That ensures Pakistan remains perpetually in the ‘eye of the storm’ while sullying its image incessantly under a defamatory campaign that has meant to induce and reinforce that image of a terror-sponsoring nation. In the meanwhile, the Indian army stays put in Kashmir in excessively overwhelming numbers; Mehbooba Mufti, or her allusions to the colonisation of Kashmir, notwithstanding.

What are Pakistan’s top two fears? Post 1989, as the war against Soviets ended in Afghanistan, the mujahideen steeped in religious fervour, and now unoccupied, found cause within Pakistan to establish their religious bent. The emergence of the Pakistani Taliban since 2007 has been one such deadly evolution. Unless fought to the bitter end, or mainstreamed through some serious de-radicalisation efforts, the danger of their seeping through the body politic and the society remains pervasive to Pakistan’s detriment. This remains the primary challenge for Pakistan.

Second, as Pakistan’s role in this war against terror became increasingly involved, the country has had to shift forces from their eastern borders to the west. Currently, around 150,000 troops are deployed in this war against terror in the Fata-KP region where most of the war still remains to be fought. Subversive support to the terror outfits imbibed with forcing their agenda on Pakistan, as is now popularly recognised with the apprehension of TTP’s second-in-command, Latifullah Mehsud, while on a mission to meet up with the Afghan intelligence chief, exemplifies the momentous challenge that hostile regional forces like India will pose to Pakistan’s stability and territorial integrity.

An overly active LoC is the second supporting plank of this heinous effort against Pakistan aimed at forcing Pakistan to retrench some of its deployed forces in the west to weaken its effort to fight that all-important war against the most devastating and existential threat to Pakistan. India happily plays that all-important fiddle while shouting foul against Pakistan – with other operational and strategic benefits to boot.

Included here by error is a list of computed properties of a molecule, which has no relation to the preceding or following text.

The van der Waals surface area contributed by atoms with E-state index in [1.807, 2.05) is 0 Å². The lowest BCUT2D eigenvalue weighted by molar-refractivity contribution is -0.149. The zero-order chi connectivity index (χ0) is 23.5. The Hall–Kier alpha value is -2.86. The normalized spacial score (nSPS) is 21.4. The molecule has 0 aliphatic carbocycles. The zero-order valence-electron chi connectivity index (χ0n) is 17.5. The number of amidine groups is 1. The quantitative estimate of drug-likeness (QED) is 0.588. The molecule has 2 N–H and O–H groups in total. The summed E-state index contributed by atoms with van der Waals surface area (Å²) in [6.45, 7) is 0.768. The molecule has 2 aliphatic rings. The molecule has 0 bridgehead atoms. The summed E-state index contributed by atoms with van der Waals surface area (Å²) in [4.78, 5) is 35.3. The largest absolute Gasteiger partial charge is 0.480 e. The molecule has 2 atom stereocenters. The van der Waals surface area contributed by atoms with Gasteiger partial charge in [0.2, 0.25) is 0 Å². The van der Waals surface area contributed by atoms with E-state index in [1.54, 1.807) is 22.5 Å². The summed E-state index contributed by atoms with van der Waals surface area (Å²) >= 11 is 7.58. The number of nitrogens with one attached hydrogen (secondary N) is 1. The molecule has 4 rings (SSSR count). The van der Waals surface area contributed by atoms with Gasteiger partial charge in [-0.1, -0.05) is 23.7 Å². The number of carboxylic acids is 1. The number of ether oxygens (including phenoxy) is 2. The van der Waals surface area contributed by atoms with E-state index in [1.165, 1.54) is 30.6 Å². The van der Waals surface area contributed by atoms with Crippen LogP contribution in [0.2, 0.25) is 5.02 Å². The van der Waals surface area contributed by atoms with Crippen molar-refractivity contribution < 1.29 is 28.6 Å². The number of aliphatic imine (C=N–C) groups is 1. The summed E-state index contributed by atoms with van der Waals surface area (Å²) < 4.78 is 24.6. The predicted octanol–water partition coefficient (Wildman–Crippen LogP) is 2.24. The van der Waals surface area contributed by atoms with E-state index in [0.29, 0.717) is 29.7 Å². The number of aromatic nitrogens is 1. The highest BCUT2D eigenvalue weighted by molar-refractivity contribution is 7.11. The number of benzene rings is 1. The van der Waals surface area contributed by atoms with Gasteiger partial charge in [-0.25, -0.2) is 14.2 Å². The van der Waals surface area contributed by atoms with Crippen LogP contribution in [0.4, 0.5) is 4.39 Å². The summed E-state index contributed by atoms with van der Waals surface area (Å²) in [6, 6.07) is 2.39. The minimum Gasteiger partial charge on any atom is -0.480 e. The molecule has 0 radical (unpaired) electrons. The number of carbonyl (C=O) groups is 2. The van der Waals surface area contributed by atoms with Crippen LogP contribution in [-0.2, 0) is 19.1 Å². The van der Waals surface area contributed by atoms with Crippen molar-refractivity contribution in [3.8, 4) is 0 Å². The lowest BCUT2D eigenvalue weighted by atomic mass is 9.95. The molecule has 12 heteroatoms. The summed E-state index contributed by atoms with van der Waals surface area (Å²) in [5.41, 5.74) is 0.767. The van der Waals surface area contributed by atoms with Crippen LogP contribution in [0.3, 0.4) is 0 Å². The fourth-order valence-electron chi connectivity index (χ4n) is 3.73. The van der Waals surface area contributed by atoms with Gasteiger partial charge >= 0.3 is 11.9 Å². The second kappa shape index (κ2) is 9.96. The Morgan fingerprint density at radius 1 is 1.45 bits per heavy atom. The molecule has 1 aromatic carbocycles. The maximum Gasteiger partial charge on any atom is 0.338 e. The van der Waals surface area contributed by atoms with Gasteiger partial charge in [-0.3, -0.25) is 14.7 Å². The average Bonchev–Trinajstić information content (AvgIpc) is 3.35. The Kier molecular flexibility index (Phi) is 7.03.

The region is already steeped in self-defeating strategies. The emerging context will only make the equation even more complex. There may be some immediate returns to this short-term game-playing but its long-term effect can only be debilitating. 2014 is not 1989, and neither is the regional dynamic that permissive.

Both, India and Pakistan are nuclear powers and remain restricted to a manageable strategic context that urges a cooperative and peaceful coexistence. Freedom struggle within J&K is now an entrenched, home-grown struggle, and has developed its own trajectory independent of the need for sporadic support from outside. Pakistan would be foolish to be seen to interfere in what is patently home-grown and delegitimise its strategic relevance.

More often than not, South Asia is its own worst enemy by playing clever by half in a wishful strategic quest that is unfounded, superficial and, sadly, self-destructive. The fracas at the LoC is its most recent manifestation.

The writer is a retired air-vice marshalof the Pakistan Air Force and served as its deputy chief of staff. Email: shhzdchdhry@yahoo.com

Shahzad Chaudhry, "Fighting by proxy," The News. 2013-10-23.
Keywords: Social sciences , Political issues , International issues , Pakistan foreign relations-India , Media-India , Taliban-Pakistan , Military-India , Human rights , Mujahideen , Tourism , Violence , Narendra Modi , Afghanistan , Kashmir , India , BJP , LOC , TTP , FATA